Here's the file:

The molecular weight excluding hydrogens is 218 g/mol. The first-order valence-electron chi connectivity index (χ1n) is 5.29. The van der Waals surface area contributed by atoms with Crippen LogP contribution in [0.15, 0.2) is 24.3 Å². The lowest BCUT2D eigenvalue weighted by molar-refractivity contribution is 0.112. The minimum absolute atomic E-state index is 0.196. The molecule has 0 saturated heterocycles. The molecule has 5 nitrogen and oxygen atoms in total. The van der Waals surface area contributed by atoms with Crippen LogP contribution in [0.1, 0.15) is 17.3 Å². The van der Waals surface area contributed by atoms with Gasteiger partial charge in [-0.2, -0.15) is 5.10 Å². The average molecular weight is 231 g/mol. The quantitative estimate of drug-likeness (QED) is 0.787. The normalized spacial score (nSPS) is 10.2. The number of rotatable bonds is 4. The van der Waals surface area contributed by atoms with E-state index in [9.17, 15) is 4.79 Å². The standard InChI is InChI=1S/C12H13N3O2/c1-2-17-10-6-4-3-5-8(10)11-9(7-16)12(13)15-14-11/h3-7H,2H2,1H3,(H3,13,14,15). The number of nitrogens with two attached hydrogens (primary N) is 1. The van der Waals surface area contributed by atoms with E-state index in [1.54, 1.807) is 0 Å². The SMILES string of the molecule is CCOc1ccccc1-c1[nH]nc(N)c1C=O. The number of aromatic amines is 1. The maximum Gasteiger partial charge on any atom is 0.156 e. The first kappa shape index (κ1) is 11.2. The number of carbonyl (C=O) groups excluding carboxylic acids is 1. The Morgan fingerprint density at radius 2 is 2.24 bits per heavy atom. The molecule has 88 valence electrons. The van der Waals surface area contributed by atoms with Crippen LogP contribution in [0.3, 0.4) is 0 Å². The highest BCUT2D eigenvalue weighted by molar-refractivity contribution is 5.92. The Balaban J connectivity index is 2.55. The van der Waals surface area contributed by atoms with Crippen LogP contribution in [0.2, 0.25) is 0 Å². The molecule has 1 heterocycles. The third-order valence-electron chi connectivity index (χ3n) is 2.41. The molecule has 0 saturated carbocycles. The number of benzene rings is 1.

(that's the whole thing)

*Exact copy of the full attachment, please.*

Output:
The molecular weight excluding hydrogens is 218 g/mol. The first-order valence-electron chi connectivity index (χ1n) is 5.29. The van der Waals surface area contributed by atoms with Crippen LogP contribution in [0.15, 0.2) is 24.3 Å². The lowest BCUT2D eigenvalue weighted by molar-refractivity contribution is 0.112. The minimum absolute atomic E-state index is 0.196. The molecule has 0 saturated heterocycles. The molecule has 5 nitrogen and oxygen atoms in total. The van der Waals surface area contributed by atoms with Crippen LogP contribution in [0.1, 0.15) is 17.3 Å². The van der Waals surface area contributed by atoms with Gasteiger partial charge in [-0.2, -0.15) is 5.10 Å². The average molecular weight is 231 g/mol. The quantitative estimate of drug-likeness (QED) is 0.787. The normalized spacial score (nSPS) is 10.2. The number of rotatable bonds is 4. The van der Waals surface area contributed by atoms with E-state index in [9.17, 15) is 4.79 Å². The standard InChI is InChI=1S/C12H13N3O2/c1-2-17-10-6-4-3-5-8(10)11-9(7-16)12(13)15-14-11/h3-7H,2H2,1H3,(H3,13,14,15). The number of nitrogens with two attached hydrogens (primary N) is 1. The van der Waals surface area contributed by atoms with E-state index in [1.54, 1.807) is 0 Å². The SMILES string of the molecule is CCOc1ccccc1-c1[nH]nc(N)c1C=O. The number of aromatic amines is 1. The maximum Gasteiger partial charge on any atom is 0.156 e. The first kappa shape index (κ1) is 11.2. The number of carbonyl (C=O) groups excluding carboxylic acids is 1. The Morgan fingerprint density at radius 2 is 2.24 bits per heavy atom. The molecule has 88 valence electrons. The van der Waals surface area contributed by atoms with Crippen LogP contribution in [0.3, 0.4) is 0 Å². The highest BCUT2D eigenvalue weighted by molar-refractivity contribution is 5.92. The Balaban J connectivity index is 2.55. The van der Waals surface area contributed by atoms with Crippen LogP contribution in [0.2, 0.25) is 0 Å². The molecule has 1 heterocycles. The third-order valence-electron chi connectivity index (χ3n) is 2.41. The molecule has 0 saturated carbocycles. The number of benzene rings is 1.